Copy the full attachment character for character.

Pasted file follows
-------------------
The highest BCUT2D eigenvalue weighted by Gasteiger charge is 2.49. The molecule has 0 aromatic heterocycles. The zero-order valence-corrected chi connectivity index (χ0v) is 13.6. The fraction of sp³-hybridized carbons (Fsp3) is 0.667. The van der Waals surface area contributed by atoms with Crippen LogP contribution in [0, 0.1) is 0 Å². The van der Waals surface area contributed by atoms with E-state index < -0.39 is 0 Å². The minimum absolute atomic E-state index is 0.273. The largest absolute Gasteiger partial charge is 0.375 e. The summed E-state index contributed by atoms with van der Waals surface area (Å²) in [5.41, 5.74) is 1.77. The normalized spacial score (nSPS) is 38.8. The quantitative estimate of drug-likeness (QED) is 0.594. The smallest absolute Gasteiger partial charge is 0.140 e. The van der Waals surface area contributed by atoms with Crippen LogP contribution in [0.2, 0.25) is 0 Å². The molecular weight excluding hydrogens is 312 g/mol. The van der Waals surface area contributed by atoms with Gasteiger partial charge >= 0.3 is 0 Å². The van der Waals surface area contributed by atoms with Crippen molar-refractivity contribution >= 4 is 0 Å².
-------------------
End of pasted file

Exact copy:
The highest BCUT2D eigenvalue weighted by Gasteiger charge is 2.49. The molecule has 0 aromatic heterocycles. The zero-order valence-corrected chi connectivity index (χ0v) is 13.6. The fraction of sp³-hybridized carbons (Fsp3) is 0.667. The van der Waals surface area contributed by atoms with Crippen LogP contribution in [0, 0.1) is 0 Å². The van der Waals surface area contributed by atoms with E-state index < -0.39 is 0 Å². The minimum absolute atomic E-state index is 0.273. The largest absolute Gasteiger partial charge is 0.375 e. The summed E-state index contributed by atoms with van der Waals surface area (Å²) in [5.41, 5.74) is 1.77. The normalized spacial score (nSPS) is 38.8. The quantitative estimate of drug-likeness (QED) is 0.594. The smallest absolute Gasteiger partial charge is 0.140 e. The van der Waals surface area contributed by atoms with Crippen LogP contribution in [0.2, 0.25) is 0 Å². The molecular weight excluding hydrogens is 312 g/mol. The van der Waals surface area contributed by atoms with Gasteiger partial charge >= 0.3 is 0 Å². The van der Waals surface area contributed by atoms with Crippen molar-refractivity contribution >= 4 is 0 Å².